Pain does not equal tissue damage. In fact, the extent of arthritis does not equate to the amount of pain felt. There are individuals with severe OA with no pain and others with moderate OA who experience pain. A knee with osteoarthritis is a knee that is sensitized. Slight pain (3-4/10) during exercise is normal, our body can respond and adapt as long as the stresses are tolerable.

A general rule of thumb to find your tolerable level of exercise is the 24-hour rule: There should be no big increase in pain (i.e. should not increase by more than 1-2 points/10), swelling, stiffening or worsening of morning stiffness within the next 24 hours following your exercise.

Ingredient #3: Movement 


There is no quick fix. The best exercise is the one you enjoy, and the recommended dosage depends on the 24-hour rule.  Movement, in general, is important whether it is strength training, tai chi, yoga, aquatic exercise, cycling or neuromuscular training. Do what you enjoy and follow the 24-hour rule. 


Exercise can strengthen muscles around the hip and knee, improve neuromuscular control, decreased excessive loading which will improve function and can slow the progression of arthritis.


The Role of Physiotherapy Management


The goal of OA is to be proactive instead of reactive. Physiotherapy can help prevent robust risk factors from coming into play such as obesity and joint injury. The role of physiotherapy is to guide patients to feel empowered in taking control of their own health. This can be done by movement retraining to avoid joint injury, neuromuscular and strength training, and education on topics such as pain science and joint health.




  1. Osteoarthritis is a complex disorder. The medication for management is simple: redefine your pain, understand the pain and gradually add movement.
  2. The recommended dosage of magic medicine: Use the 24-hour rule – There should be no big increase in symptoms within 24 hours of your exercise session. 
  3. The best exercise is the one you enjoy including but not limited to strength training, tai chi, yoga, aquatic exercise, cycling or neuromuscular training.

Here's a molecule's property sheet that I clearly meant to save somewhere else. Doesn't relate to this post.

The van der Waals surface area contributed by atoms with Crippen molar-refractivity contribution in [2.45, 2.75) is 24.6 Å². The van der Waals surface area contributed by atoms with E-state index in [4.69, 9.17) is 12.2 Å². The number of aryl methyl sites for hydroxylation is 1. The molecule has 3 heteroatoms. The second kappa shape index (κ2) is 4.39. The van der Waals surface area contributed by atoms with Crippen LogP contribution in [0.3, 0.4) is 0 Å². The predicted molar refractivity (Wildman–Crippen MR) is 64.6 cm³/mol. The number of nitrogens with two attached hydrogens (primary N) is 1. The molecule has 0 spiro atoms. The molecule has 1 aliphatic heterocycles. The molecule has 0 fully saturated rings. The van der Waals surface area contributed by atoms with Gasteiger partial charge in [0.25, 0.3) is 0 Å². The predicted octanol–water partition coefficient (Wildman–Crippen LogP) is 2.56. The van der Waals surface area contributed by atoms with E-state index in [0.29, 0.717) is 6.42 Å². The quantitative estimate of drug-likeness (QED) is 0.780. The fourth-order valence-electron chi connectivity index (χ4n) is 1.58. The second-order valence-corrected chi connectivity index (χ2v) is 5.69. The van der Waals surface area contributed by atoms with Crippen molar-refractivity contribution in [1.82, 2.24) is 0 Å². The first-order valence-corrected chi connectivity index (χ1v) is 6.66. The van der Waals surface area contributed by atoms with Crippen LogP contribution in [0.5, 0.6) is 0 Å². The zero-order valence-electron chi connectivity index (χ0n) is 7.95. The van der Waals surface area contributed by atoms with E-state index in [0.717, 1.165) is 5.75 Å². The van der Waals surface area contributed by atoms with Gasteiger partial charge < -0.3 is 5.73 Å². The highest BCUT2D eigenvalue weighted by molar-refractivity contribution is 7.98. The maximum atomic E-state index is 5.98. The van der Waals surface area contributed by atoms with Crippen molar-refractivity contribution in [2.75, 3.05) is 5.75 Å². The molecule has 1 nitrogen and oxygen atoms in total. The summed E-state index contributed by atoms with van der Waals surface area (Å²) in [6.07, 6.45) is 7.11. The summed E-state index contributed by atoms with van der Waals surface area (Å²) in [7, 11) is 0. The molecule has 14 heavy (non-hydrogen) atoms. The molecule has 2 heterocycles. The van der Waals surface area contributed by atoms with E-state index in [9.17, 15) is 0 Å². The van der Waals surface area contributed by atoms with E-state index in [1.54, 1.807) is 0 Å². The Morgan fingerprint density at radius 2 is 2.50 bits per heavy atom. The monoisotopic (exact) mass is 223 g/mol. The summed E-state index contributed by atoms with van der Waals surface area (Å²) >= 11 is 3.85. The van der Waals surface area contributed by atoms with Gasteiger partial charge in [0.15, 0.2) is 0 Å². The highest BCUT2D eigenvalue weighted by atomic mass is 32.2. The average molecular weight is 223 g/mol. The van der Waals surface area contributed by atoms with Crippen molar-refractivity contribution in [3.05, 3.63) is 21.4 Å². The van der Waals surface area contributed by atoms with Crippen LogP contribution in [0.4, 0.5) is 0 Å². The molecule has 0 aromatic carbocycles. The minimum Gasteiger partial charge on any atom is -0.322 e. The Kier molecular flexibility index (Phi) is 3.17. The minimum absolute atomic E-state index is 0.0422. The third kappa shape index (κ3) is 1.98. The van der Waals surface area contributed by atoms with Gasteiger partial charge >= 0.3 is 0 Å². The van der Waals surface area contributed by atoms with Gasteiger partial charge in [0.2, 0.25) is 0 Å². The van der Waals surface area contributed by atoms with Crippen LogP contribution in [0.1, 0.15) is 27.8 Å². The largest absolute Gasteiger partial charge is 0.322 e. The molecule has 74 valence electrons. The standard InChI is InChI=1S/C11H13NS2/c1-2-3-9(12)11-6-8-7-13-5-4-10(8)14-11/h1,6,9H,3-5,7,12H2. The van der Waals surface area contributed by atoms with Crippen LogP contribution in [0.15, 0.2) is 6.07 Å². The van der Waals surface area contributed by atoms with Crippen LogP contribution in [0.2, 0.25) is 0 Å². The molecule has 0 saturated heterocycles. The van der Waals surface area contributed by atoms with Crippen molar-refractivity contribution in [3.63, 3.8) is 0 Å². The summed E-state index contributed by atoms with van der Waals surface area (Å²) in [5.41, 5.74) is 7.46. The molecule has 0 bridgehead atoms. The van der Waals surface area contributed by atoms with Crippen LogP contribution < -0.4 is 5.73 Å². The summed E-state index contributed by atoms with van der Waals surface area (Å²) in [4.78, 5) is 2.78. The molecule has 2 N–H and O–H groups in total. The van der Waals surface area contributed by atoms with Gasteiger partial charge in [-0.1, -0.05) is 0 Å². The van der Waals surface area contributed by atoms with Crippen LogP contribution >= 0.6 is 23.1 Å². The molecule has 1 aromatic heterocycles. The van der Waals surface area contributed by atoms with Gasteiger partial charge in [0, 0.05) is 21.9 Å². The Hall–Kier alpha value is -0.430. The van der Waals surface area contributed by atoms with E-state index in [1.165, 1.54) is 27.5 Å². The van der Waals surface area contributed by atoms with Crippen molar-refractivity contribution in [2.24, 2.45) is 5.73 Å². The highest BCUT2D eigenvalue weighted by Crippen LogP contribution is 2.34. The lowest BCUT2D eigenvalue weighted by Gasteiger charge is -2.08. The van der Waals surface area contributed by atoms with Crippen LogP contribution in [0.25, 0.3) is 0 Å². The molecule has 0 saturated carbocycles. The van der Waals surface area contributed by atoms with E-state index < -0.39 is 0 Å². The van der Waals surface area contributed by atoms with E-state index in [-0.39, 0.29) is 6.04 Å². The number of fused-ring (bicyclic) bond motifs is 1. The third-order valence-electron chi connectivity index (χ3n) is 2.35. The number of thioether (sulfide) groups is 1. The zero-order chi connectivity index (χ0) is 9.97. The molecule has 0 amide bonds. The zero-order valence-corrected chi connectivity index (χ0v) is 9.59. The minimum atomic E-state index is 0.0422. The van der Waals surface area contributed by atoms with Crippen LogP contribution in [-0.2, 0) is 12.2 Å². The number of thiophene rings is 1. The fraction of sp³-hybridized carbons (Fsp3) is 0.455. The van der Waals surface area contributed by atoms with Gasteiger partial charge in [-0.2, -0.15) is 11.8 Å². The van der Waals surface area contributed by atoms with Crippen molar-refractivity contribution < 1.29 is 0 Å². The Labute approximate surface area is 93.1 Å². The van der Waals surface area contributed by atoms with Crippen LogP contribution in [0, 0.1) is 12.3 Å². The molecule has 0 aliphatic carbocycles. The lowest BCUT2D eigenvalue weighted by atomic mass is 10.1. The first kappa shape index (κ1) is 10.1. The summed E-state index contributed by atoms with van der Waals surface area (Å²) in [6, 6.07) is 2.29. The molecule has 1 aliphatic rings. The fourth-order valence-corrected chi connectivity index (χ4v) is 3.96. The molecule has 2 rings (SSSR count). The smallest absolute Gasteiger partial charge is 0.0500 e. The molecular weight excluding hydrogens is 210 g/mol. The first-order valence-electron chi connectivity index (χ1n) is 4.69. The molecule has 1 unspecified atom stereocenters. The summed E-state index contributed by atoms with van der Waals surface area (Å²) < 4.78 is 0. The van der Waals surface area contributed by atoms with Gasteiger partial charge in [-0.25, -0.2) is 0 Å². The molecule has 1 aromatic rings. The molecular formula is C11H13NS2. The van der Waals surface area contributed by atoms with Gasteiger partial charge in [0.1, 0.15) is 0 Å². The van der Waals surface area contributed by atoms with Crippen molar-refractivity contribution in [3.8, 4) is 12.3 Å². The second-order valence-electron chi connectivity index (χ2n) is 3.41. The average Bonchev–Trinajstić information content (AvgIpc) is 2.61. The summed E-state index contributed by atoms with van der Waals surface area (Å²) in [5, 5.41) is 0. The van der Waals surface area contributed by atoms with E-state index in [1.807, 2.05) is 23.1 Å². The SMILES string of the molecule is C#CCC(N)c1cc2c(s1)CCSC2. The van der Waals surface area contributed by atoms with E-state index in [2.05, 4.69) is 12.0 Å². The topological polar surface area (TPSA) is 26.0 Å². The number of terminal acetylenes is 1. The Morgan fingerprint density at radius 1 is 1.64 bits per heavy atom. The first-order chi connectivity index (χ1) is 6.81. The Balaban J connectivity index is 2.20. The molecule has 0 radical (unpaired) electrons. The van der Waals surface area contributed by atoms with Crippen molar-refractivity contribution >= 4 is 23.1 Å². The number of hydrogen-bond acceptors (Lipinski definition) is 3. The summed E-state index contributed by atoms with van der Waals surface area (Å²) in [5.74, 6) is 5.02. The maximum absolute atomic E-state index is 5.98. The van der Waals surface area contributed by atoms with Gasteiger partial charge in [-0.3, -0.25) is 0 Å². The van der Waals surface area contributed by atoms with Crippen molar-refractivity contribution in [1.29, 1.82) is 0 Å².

Fun Fact: 

The GLA:D program is an evidence-based program for treatment, management and education of osteoarthritis symptoms. It is a 7-week education and exercise program for those with painful knees and hips. It is offered at Advantage Sport Medicine clinic by our very own Kacy Nishimura! For more information: contact our clinic at 780-460-9977 


** Warning/Disclaimer: Do not try to make George’s marvellous medicine at home as it could be dangerous. Instead, use the medicine and prescription we recommended. It is much safer and better supported by research and clinical experience.




  1. Arden N, Nevitt MC. 2006. Osteoarthritis: Epidemiology. Best Pract Res Clin Rheumatol 20: 3– 25.
  2. Garstang SV, Stitik TP. Osteoarthritis: epidemiology, risk factors, and pathophysiology. Am J Phys Med  Rehabil 2006; 86(Suppl):S2-S11.
  3. Hunter DJ. Insights from Imaging on the Epidemiology and Pathophysiology of Osteoarthritis. Radiol Clin N  Am 2009. 47:539-551.
  4. Knoop J et al. Improvement in upper leg muscle strength underlies beneficial effects of exercise therapy in knee osteoarthritis: secondary analysis from a randomized controlled trial. Physiotherapy, 2015. 101:171-177.
  5. Shane Anderson A, Loeser RF. Why is osteoarthritis an age-related disease? Best Pract Res Clin Rheumatol. 2010;24:15–26.